Mating behaviour[edit]

Females release volatile sex pheromones stimulating the mating behavior of P. fuliginosa males, which receive the chemical signals through sensory receptors located on their antennae.[7] These pheromones are made up of synthetic Periplanone-D, which is a major sex excitatory component of the pheromone chemical composition.[7] In addition, the males often participate in perching, whereby their body conformation includes a pointing downward of the head, forelegs extended, as their antennae become aligned 45° from their vertical position.[8] Whereby, in female mate calling the cockroaches' body is up high, the dorsal end of the abdomen bend towards the ground, and wings are held at a 45° angle.[8] These male cockroaches allocate significantly more time and energy to mating behaviors than females as the production of female pheromones is costly.[8] Moreover, spending 20% of their time perching, whereby in retrospect females only spend 8% of their time mate calling.[8]


Cuticle physiology[edit]

Temperature and levels of humidity are factors that greatly influence the smoky brown cockroaches' cuticular water loss, therefore these insects are attracted to highly humid areas to reduce the permeability of their cuticle.[9][10] The amount of lipid composition of the cockroach also directly correlates to lower body transpiration, in addition, but provides these species with a more water barrier easing the permeability of the cuticle.[9] Therefore, as the water levels drop from sun exposure, the circulation of materials in the blood is also slowly diminishing.[9][10] Over time even when restricted to certain habitats due to the physiology of their cuticle, they are able to acclimatize through homeostasis seen by decreased salivary gland production.[10] P. fuliginosa, are able to upkeep homeostasis in fluctuating moisture regions by changing their drinking habits, and the water flow rate of fecal matter, as well as cuticle transpiration.[10] The cuticle is made up of many layers where much secretion is stored between the various plates.[11] These thick layers have various glandular cells, along with pores that connect through the cuticle to secrete the sticky protein substance.[11] The secretions of the hypodermal layer play a role in the nymph male defenses towards adult cockroaches.[11]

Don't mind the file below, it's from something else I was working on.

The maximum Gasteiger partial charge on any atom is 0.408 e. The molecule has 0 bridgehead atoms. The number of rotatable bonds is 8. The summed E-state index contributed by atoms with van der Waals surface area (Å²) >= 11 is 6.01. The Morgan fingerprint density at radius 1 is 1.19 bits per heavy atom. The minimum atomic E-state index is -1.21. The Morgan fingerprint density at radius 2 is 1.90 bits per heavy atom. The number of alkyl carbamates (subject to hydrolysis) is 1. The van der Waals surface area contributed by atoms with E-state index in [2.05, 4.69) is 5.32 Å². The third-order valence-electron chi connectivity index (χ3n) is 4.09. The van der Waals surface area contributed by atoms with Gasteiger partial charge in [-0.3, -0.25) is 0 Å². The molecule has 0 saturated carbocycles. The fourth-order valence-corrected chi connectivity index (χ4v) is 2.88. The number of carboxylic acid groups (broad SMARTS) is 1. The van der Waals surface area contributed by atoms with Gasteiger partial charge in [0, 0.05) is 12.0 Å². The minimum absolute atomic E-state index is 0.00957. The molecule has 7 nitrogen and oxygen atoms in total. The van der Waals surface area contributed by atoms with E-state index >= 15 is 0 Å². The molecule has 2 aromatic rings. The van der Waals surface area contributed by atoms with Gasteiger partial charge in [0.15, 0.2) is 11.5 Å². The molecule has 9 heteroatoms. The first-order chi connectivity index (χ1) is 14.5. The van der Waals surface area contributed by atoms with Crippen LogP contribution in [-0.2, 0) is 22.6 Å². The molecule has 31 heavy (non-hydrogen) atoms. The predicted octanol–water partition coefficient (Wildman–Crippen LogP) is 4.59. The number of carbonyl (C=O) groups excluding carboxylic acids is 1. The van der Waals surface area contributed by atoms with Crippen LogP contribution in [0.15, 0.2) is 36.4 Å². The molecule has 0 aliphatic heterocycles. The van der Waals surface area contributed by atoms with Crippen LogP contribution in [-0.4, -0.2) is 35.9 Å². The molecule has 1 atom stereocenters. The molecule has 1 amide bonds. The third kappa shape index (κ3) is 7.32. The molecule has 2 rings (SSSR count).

Ecological impact[edit]

Pest status[edit]

P. fuliginosa are considered pests in many geographical areas around the world, including the Southern United States and Japan, as they are very effective at invading urban homes, restaurants, hospitals, and many other crowded places.[2][1] With their rapid invasion into homes, they are known as sanitary pests and have adapted to toxic bait traps being ineffective at eradicating these species.[12]

Impact to humans[edit]

These species can be detrimental to human health, thereby due to their proximity of inhabitance to humans they are a vector for diseases from the parasitism of nematodes.[12] They are harmful due to humans through their ability to feed on fecal matter, which transmits parasites and many diseases.[1] The parasitic nematode, Leidynema appendiculata, is known to parasitize the smoky brown cockroach, in which they invade and live in the cockroach's gut.[12] The eggs of the nematode are passed through the cockroach's feces and spread to other hosts by cockroaches eating the excrement.[12] The invasion of homes by these cockroaches greatly increases the prevalence of asthma, pathogen exposure, and allergens seen.[13] Exposure to the cockroach's feces, the shed outer layer of the exoskeleton, and other body parts mainly cause the transfer of parasites and allergens.[1] In addition, human exposure to these parasitic nematodes can cause conditions such as colitis, and infections of the female reproductive tract.[14]

Management practices[edit]